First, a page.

Small Spaces Survival: Growing Food Upside Down

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One of the most basic supplies that you’ll need in the event that SHTF is food, but living in an apartment or small area can make it tough to grow your own.

You can build a standard vertical garden, and you can do a terrarium, but it may seem that you don’t have many options.

That is, unless you’re willing to think outside the box and turn traditional gardening upside down! Literally!

What is an Upside Down Garden?

I’m sure you never saw your granny growing her tomatoes upside down while lettuce was growing above it, but that’s just because she never thought of it. Upside down gardening is exactly what it sounds like – you grow your plants out of the bottom of the planter instead of the top. Think of it as doubling your vertical gardening space.

Maybe you’ve seen the kits for these at your local superstore or garden center, but those are almost exclusively for tomatoes.

This space-saving food solution lasts for years with just 10 minutes of work per day.

There are several other fruits, veggies, and herbs that grow great in this manner, which means that you can nearly double your growing space without taking up any extra square feet!

Video first seen Yewtoobnube’s channel

In addition to practically doubling your growing opportunities without eating up more space, growing plants upside down had a couple of other advantages. First, the plants aren’t touching the ground so you don’t have to worry so much about mold, rot, or insect infestation.

Upside down plants also grow more vigorously, they’re easier to water, and you don’t have to break your back weeding them or tilling a garden. Finally, the fruits, veggies, and herbs are easier to access. Just pluck them off the plant. No bending, twisting, or kneeling. All in all, they have all of the same benefits of standard container gardening and then some.

Upside down garden

What Plants Grow Well Upside Down?

Though it seems weird to think of any plant growing upside down, just about any plant that has a sturdy root system and a decent-sized stem will do well. Here are some of the best:

  • Tomatoes
  • Cucumbers
  • Peppers
  • Strawberries (ever-bearing plants are great!)
  • Eggplants
  • Zucchini
  • Summer squash
  • Pole Beans
  • Bush Beans
  • Herbs with a Sturdy Stalk (Basil, Parsley, Lemon Verbena, etc.)
  • Parsley
  • Creeping Herbs (Oregano, Thyme, etc.)

Blueberries can also be grown upside down, but they have some specific growing requirements, so make sure your zone meets these, or make arrangements to artificially emulate their needs.

The only thing that you need to consider is weight of the produce. Larger varieties of eggplants and peppers may need to be picked when they’re still a bit small to keep them from breaking off the plant. Other than that, you’ll be surprised at how well most plants do upside down.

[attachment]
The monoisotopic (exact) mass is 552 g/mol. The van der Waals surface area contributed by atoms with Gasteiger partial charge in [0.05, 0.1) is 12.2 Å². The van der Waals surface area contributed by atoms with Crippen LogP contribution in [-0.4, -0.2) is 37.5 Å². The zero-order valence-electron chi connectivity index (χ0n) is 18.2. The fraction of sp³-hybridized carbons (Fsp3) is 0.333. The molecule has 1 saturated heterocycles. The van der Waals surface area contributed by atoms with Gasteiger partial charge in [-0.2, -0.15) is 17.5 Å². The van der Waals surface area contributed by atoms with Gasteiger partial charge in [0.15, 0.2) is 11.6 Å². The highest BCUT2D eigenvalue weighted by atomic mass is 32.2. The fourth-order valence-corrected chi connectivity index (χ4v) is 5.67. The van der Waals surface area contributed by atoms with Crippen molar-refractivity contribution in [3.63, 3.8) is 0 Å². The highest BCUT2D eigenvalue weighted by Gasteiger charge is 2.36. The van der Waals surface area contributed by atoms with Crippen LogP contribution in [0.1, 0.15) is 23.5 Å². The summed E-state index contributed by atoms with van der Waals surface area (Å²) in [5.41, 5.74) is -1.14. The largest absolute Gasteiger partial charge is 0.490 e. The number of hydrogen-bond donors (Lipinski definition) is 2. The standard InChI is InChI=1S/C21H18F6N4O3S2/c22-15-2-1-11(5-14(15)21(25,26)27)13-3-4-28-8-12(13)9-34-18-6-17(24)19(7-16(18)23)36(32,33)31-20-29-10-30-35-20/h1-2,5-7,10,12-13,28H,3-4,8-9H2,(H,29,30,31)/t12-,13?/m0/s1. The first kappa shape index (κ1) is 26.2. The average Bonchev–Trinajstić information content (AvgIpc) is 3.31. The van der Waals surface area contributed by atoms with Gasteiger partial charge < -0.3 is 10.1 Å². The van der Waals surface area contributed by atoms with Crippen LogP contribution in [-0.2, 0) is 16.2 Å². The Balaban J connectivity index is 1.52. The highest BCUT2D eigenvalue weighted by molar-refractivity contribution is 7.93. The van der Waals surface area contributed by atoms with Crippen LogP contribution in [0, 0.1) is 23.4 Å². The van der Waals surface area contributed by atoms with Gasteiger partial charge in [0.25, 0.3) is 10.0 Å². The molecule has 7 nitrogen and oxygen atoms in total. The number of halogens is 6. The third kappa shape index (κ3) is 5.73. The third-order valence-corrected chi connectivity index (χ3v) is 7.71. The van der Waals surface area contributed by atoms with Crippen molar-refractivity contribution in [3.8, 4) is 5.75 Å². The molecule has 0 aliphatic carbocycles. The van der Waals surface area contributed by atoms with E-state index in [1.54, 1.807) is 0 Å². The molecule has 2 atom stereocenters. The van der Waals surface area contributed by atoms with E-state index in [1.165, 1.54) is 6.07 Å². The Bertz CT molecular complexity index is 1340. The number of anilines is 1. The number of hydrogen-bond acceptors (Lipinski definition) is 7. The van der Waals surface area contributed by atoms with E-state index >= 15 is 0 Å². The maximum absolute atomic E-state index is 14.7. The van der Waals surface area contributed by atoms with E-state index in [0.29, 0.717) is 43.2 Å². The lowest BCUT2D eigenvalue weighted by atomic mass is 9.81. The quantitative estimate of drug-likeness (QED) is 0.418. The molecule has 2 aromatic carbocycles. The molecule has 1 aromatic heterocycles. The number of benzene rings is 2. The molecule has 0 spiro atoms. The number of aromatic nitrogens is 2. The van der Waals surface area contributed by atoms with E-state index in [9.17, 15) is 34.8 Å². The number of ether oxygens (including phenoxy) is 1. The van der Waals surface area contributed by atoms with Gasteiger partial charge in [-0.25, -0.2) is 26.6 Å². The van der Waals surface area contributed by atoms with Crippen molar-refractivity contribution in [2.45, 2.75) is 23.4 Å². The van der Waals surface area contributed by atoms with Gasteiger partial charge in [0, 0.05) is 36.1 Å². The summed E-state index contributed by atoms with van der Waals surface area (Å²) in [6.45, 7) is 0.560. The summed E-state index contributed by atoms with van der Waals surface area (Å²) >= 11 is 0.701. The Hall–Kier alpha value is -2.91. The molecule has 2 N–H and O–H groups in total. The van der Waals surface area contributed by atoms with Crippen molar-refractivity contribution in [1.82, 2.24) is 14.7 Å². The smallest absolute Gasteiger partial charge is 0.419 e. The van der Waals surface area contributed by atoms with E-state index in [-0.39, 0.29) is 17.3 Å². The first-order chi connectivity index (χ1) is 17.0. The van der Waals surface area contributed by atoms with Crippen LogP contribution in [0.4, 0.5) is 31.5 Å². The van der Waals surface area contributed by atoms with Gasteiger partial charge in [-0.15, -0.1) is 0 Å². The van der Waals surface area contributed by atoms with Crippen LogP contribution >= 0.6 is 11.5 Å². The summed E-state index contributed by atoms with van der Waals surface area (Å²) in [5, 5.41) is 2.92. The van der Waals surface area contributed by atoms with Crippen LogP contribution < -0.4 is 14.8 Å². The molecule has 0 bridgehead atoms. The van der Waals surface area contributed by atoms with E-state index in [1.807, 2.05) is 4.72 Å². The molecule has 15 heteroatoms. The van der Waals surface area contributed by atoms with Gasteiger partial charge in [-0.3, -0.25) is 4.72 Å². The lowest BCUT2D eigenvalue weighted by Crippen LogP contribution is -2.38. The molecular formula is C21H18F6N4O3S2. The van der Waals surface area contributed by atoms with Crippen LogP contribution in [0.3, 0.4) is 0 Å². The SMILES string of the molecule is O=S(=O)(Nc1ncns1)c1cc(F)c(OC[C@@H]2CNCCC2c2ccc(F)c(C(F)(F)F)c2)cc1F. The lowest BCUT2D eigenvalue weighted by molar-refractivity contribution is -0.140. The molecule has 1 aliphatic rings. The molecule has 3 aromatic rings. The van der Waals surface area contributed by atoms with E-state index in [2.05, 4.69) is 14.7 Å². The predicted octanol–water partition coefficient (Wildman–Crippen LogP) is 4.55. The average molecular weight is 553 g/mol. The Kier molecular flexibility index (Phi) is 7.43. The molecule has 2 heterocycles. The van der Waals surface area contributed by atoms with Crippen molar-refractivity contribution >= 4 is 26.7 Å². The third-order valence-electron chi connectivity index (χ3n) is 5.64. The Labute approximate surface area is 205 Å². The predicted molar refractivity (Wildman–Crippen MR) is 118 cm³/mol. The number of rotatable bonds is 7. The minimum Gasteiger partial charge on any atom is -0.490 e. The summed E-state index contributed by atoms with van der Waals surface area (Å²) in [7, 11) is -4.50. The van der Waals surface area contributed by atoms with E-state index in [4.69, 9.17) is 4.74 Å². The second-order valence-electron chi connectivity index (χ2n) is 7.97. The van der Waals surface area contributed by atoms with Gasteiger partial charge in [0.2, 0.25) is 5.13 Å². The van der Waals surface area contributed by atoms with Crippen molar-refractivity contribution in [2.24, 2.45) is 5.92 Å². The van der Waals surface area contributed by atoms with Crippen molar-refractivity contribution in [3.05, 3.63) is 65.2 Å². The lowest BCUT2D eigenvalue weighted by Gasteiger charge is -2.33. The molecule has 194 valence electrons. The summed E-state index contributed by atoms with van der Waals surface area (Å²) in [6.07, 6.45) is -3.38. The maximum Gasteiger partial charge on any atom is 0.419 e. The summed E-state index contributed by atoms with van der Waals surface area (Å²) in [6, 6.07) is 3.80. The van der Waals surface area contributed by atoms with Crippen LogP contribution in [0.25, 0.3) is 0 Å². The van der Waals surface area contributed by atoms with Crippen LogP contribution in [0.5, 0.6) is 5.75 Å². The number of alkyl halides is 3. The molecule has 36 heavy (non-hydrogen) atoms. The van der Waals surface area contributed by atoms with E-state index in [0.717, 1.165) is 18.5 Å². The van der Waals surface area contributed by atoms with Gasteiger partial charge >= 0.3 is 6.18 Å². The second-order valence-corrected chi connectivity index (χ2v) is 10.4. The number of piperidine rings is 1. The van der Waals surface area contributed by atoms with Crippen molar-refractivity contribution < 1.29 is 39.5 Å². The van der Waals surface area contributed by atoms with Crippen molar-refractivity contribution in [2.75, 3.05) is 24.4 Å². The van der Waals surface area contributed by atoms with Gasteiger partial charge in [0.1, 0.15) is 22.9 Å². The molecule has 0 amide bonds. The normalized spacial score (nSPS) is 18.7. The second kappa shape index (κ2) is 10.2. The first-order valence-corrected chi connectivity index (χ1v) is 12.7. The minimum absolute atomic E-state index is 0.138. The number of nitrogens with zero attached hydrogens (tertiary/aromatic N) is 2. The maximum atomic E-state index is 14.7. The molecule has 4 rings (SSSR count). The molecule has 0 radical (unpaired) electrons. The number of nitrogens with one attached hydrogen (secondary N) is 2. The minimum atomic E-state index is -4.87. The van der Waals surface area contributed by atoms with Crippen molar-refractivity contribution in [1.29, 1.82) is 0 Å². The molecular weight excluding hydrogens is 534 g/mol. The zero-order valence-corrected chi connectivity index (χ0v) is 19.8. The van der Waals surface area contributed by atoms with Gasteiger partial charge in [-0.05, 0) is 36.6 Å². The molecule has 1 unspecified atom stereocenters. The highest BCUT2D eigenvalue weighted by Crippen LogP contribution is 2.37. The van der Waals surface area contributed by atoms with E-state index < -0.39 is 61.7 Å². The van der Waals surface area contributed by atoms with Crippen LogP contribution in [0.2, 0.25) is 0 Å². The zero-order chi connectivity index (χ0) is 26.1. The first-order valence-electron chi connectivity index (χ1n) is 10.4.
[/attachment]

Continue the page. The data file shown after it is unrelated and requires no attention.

Compatible Plants for the Top

Since the name of the game is maximizing growing space, don’t waste all that real estate up top. You can grow lettuce, peppers, herbs, onions, garlic and any other plant that isn’t going to grow far enough over the sides that they become entangled with their upside down planter mates. This is something that you may just want to play with.

Oh, and if you aren’t desperate for edible plant space, you can always grow flowers such as petunias in the top to make the entire display even more beautiful.

How do I Grow an Upside Down Garden?

Excellent question. There are many different designs that you can choose from but most of them are extremely simple. You can even do an internet search and make your own from burlap bags, hanging baskets, terra cotta pots, or even plastic buckets in a size suitable to the plant. The only requirement is that container is large enough and strong enough to support the weight of the dirt and the full-grown plant.

Now, you may be thinking, “How in the world do I start a plant upside down?” Another great question. You can’t use seeds – you have to use seedlings of small plants.

To get started, you need to drill a hole or holes in the bottom of your container. Depending on the size of the plant or the container, you may be able to plant more than on plant per container. Just keep in mind the size of the roots and of the mature plant.

To grow tomatoes, cucumbers, and other large plants in a 3 or 5 gallon bucket, drill a two inch hole in the middle of the bucket. For smaller plants such as strawberries, you can put smaller holes (1 1/2 inches in diameter or so) every few inches around the bottom of the bucket. If you’re using long planters, you can plant tomatoes et al. every 12 inches or so. When you’re drilling your holes, keep in mind the size of your seedlings or young plants.

You really want to choose plants that will fit safely through a hole no bigger than 2 inches because there’s this thing called gravity that will pull your roots and soil through the hole. You can combat this fairly easily, but only if you keep the hole small.